These Personal Pods From 1979 Would Have Been Great During the Pandemic
This concept art was made by an artist named Syd Mead. He is a professional “visual futurist” who was worked on movies like Blade Runner, Star Trek, Tron, and much more. In this image, we see people walking around with personal pods. They also turn into a vehicle, which looks like a one-wheeled segway. These pods may have come in handy during the Pandemic, when people were trying to protect themselves from the Covid virus. If you look closely, you can see that one of the people is even wearing patterned leggings. At least that part is accurate!
In this vintage ad from British Rail, they show concept art of what London would look like if it didn’t have such a great public transportation system. Highways were stacked on top of one another, which is a common sight we see in the United States. The ad says, “There is an alternative to commuting by rail. But could we live with it? Every working day 400,000 people travel in and out of London by British Rail. But there is an alternative. Like Los Angeles, we could rely entirely on roads instead…”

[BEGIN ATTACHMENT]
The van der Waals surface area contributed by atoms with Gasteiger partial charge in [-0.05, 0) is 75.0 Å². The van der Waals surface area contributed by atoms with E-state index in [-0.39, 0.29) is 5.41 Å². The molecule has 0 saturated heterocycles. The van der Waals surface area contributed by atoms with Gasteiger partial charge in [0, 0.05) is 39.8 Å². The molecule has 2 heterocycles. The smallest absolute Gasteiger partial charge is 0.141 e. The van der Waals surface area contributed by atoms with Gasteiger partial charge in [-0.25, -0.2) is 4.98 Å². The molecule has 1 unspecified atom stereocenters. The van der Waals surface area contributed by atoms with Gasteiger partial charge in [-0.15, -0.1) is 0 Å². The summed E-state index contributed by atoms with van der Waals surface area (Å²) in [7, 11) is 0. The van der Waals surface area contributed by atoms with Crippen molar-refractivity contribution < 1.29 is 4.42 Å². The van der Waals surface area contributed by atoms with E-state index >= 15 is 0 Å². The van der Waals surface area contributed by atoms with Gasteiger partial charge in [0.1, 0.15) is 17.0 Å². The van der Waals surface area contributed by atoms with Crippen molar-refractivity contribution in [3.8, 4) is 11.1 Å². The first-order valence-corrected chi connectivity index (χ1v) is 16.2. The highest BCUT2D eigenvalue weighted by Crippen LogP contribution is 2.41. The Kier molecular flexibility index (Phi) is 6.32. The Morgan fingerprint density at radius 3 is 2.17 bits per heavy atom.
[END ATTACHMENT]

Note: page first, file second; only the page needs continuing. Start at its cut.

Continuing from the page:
Retro Future Farming Machines Fully Automated the Harvest
It says, “Closer than we think. Farm automatic. Much of Old MacDonald‘s farm can be run by radio-controlled push buttons. A floating tower will oversee a swarm of robot implements and tractors operated by electronic command. All it will take is the harness of four elements of today’s technology: a helicopter for the control tower, a set of components like those which already regular operations from remote points in oil fields or on railroads, and radio signals like these used to control home garage doors, and the machines themselves, made responsive to the control signals.”
This is a vintage illustration from Japan depicting a family taking a vacation on the moon. Everyone is there- parents, kids, and even the dog are all wearing space suits while they travel in a circular moon vehicle. This is actually not too far off from reality today. The dearMoon Project was started by a Japanese billionaire named Yusaku Maezawa. He plans to use a SpaceX Starship for the journey. The idea is to take a 6-day trip around the moon by 2023.